• -1: This post does not convey any further information comparing to existing answers. If you agree with an existing answer, you may just upvote it. This post must be converted to a comment, or dramatically expanded, or deleted altogether. – bytebuster Apr 12 '17 at 12:34
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I appreciate the detailed answers but the commonsense since the Cold War needs to be said clearly:

Because that would be a conventional military conflict with Russia, which is feared to escalate into a limited nuclear conflict followed by a total nuclear conflict.

It is reported that as of 2016, Russia can destroy Texas or equivalent size area with one missile. That is roughly 1/1000th of total world land mass with one missile. I pick this missile because I recall hearing about it in 2016 because it made some sensation, probably because American capabilities do not need to make the rounds on American media as much. That is why all-out nuclear conflict is feared.

Also, a limited nuclear war is clearly a nonsensical idea. The totally obvious fact is that if one nuclear warhead is going to go off it is imperative to decimate the opponent's nuclear capability as quickly as possible. It is expected that both sides would likely succeed but each side guards their secrets carefully. Note each side even hides nuclear capability in submarines.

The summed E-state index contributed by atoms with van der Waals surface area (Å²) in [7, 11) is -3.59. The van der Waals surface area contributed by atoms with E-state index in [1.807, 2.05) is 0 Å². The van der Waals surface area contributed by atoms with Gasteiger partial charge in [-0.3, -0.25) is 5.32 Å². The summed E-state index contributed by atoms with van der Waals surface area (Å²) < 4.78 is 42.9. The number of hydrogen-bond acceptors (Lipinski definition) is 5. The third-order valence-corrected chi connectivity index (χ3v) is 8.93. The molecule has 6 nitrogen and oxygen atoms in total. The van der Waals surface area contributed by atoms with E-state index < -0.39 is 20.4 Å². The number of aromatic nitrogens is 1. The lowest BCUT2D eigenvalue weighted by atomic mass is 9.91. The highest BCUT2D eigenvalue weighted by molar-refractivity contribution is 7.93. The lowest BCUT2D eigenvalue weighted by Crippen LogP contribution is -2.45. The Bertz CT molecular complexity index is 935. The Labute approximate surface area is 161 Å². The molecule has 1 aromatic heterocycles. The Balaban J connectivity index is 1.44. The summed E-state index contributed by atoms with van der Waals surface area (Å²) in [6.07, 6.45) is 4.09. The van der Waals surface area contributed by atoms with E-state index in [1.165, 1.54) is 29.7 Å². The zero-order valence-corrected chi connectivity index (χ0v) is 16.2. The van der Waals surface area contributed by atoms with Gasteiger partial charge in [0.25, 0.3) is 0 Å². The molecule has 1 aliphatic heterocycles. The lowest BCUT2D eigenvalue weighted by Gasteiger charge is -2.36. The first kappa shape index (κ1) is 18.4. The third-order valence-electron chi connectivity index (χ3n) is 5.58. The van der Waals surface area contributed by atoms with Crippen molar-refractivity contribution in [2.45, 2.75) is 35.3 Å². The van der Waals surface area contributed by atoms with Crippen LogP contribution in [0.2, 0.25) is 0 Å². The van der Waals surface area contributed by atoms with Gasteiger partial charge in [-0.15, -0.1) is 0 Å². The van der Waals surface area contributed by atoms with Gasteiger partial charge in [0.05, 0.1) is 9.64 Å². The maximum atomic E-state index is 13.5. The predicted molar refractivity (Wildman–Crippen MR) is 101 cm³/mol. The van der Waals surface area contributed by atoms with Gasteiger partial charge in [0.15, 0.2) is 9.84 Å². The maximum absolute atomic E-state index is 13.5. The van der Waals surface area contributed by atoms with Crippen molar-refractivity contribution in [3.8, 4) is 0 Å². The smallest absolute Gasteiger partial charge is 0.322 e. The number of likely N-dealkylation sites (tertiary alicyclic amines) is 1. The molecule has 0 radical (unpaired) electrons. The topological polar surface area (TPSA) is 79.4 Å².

The world has generally regarded it as really, really important for two fully nuclear capable nations to not enter any military conflict. Note that as of August 2016 Donald Trump either disagrees with all of this answer, or says irrelevant things constantly, but he seems to have avoided striking Russians for whatever reason.

  • The RS-28 Sarmat missile that you're talking about isn't yet in service and testing of the rocket engines only began in August 2016. The CNN article you link about it contains at least one false statement (it's the whole missile that weighs 100t, not the warhead). – David Richerby Apr 11 '17 at 16:45